Opinionista Saul Musker 19 July 2019

View from Afar: Johnny Clegg’s legacy is an alternative to rainbowism and nationalism

Johnny Clegg provides a model for our own times. What is required is a deep sense of humility, a commitment to addressing racial inequality, and a willingness to learn and engage.

We are all islands, till comes the day/
we cross the burning water…’

Johnny Clegg, ‘Asimbonanga

How many South Africans could earn an equally effusive tribute from the President, the ANC, the EFF, the DA, and the local and international press upon their death? News of Johnny Clegg’s premature departure from the world prompted an outpouring of grief from across South Africa and around the globe, by those who on any other issue would rarely find themselves in agreement.

The dominant theme in these messages was the remarkable contribution that Clegg made to advancing social cohesion in a non-racial, democratic South Africa.

He did this in the life he led, and the example he set for all who listened to his music. He learned both the Zulu language and the unique style of maskandi guitar from Charlie Nzima, and formed his first musical partnership with Sipho Mchunu to create Juluka. From an early age, his interactions with black musicians and migrant workers drew the attention of the apartheid authorities and led to his detainment by the police.

Living this life was not easy. The boundaries he crossed were drawn by the law, and enforced through ruthless violence and intimidation. More than that, though, they were real social divides – barriers between racial groups that few white South Africans ever attempted to breach. Going there took courage, and required Clegg to reject the comfortable and familiar suburban life that most whites enjoyed.

In these ways, Johnny Clegg provides a model for our own times. For a younger generation of South Africans, although the legal barriers are gone, the social divides remain. Crossing them still requires courage and determination, a conscious departure from the routine.

Racial tensions are perhaps worse now than they have ever been since the end of apartheid in 1994. There are many reasons for this – the failure of the government to correct racial inequality and enact meaningful redress for historical injustices; the increasing weaponisation of racial nationalism by Jacob Zuma in the dying days of his administration; and the rise of social media, which has encouraged the spread of misinformation and toxic discourse online.

In response to the fraying of our social fabric, two extreme approaches have emerged. The first is racial nationalism and essentialism, which holds the fatalistic view that social cohesion is impossible and that the only alternative is further segregation, violence, and conflict over power. The second is “rainbowism”, the naïve belief that racial divisions can be papered over through a process of forgiving and forgetting and by subsuming different cultures into one simplistic overarching narrative.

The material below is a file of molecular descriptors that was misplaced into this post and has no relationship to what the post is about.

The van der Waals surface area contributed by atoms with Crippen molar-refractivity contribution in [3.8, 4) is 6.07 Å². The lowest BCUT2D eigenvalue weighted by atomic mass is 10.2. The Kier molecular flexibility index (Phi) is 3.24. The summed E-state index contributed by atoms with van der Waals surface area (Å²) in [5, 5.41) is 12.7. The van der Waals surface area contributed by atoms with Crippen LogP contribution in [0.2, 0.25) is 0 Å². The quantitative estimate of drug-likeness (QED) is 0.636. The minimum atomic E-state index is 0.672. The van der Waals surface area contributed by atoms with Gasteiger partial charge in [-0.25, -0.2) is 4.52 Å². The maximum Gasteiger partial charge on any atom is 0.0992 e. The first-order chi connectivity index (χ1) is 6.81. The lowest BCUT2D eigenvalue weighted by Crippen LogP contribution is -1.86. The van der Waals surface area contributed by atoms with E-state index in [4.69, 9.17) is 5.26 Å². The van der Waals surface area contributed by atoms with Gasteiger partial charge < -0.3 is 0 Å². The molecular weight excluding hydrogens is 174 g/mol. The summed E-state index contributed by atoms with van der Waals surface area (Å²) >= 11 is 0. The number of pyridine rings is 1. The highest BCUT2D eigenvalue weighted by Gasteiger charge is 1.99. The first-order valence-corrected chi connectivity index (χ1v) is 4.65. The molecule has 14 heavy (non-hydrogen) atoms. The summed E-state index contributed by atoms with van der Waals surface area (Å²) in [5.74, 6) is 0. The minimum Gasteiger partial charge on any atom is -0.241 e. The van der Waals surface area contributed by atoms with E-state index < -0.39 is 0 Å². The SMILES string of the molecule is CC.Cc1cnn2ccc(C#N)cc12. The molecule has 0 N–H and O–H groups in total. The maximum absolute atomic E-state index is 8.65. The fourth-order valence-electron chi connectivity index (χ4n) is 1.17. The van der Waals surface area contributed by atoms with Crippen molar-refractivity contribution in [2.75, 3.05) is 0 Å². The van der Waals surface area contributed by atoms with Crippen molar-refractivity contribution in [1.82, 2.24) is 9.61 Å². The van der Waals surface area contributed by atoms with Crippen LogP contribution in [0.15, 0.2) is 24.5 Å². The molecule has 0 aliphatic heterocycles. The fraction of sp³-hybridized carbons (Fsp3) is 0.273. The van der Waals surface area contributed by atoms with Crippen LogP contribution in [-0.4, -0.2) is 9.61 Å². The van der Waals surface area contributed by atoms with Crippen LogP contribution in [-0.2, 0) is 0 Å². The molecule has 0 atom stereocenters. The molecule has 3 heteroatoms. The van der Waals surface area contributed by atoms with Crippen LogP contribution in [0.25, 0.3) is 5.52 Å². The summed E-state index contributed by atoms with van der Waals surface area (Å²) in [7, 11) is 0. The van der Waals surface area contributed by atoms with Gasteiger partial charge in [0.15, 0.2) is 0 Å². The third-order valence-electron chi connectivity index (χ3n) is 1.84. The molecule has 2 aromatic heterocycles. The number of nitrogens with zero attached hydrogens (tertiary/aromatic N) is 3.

Rainbowism is extreme because it explicitly rejects the possibility of redress for past injustices, and thereby perpetuates racial inequality. Racial nationalism is extreme because it denies individual dignity in the service of a greater supremacist cause.

Many have suggested, in response to Clegg’s death, that his music itself was a bridge that united South Africa’s racial groups. But this is true only in the most superficial sense. People of all races may have listened to and enjoyed his music, but that commonality alone is not enough to bridge the deep divides that apartheid created.

What Clegg’s life demonstrates instead is that creating bridges requires hard work and sacrifice – that there are no short cuts to social cohesion. Clegg was successful because he spent years, even decades, immersing himself in Zulu language and culture and escaping the confines of white suburbia. He did so from a position of humility and deep respect, and out of a willingness to learn and to listen to others.

This is an alternative to both rainbowism and nationalism, a path between the extremes.

White South Africans have so far demonstrated, however, that they are not willing to follow in Clegg’s footsteps. Few have bothered to learn an indigenous language, and most have maintained their homogeneous social circles with little attempt to reach out to black colleagues, classmates, or neighbours.

Merely listening to a Johnny Clegg album, or flying the South African flag at a cricket match, is not sufficient to build a cohesive post-apartheid South African nation. What is required instead is a deep sense of humility, a commitment to addressing racial inequality, and a willingness to learn and engage.

This is the task of a new generation of white South Africans, who must choose whether to continue to live in a sealed echo chamber – a world apart from the rest of their country – or to build real bridges to a non-racial future.

Johnny Clegg did the latter, and accepted the costs. He recognised that the solution to racial divisions was not to deny their existence, or to dig in one’s heels, but to work actively to create connections with others. He saw that a society is built through our choices – of where to work, where to live, whom to befriend, and how to speak.

His legacy should inspire us to follow suit, and to go beyond lip service in our efforts to achieve social cohesion. DM

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